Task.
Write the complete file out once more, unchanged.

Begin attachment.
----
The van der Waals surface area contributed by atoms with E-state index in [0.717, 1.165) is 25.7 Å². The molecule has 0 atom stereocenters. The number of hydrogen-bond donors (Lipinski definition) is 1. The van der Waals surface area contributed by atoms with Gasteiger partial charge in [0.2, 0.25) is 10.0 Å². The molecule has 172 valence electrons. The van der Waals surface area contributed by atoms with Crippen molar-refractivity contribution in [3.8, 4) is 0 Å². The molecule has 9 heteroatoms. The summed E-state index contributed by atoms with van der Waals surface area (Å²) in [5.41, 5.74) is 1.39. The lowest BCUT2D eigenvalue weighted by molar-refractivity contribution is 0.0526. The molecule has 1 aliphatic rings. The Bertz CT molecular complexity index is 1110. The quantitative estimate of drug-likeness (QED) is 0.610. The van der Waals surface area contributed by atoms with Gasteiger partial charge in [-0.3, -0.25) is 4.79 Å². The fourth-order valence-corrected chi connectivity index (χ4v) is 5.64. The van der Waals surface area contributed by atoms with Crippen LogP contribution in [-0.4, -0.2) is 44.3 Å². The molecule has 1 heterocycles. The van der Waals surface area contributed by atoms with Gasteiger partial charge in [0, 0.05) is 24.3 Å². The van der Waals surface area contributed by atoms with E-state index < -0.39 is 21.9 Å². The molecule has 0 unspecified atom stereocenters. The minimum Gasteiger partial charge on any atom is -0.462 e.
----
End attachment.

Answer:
The van der Waals surface area contributed by atoms with E-state index in [0.717, 1.165) is 25.7 Å². The molecule has 0 atom stereocenters. The number of hydrogen-bond donors (Lipinski definition) is 1. The van der Waals surface area contributed by atoms with Gasteiger partial charge in [0.2, 0.25) is 10.0 Å². The molecule has 172 valence electrons. The van der Waals surface area contributed by atoms with Crippen molar-refractivity contribution in [3.8, 4) is 0 Å². The molecule has 9 heteroatoms. The summed E-state index contributed by atoms with van der Waals surface area (Å²) in [5.41, 5.74) is 1.39. The lowest BCUT2D eigenvalue weighted by molar-refractivity contribution is 0.0526. The molecule has 1 aliphatic rings. The Bertz CT molecular complexity index is 1110. The quantitative estimate of drug-likeness (QED) is 0.610. The van der Waals surface area contributed by atoms with Gasteiger partial charge in [-0.3, -0.25) is 4.79 Å². The fourth-order valence-corrected chi connectivity index (χ4v) is 5.64. The van der Waals surface area contributed by atoms with Crippen LogP contribution in [-0.4, -0.2) is 44.3 Å². The molecule has 1 heterocycles. The van der Waals surface area contributed by atoms with Gasteiger partial charge in [0, 0.05) is 24.3 Å². The van der Waals surface area contributed by atoms with E-state index < -0.39 is 21.9 Å². The molecule has 0 unspecified atom stereocenters. The minimum Gasteiger partial charge on any atom is -0.462 e.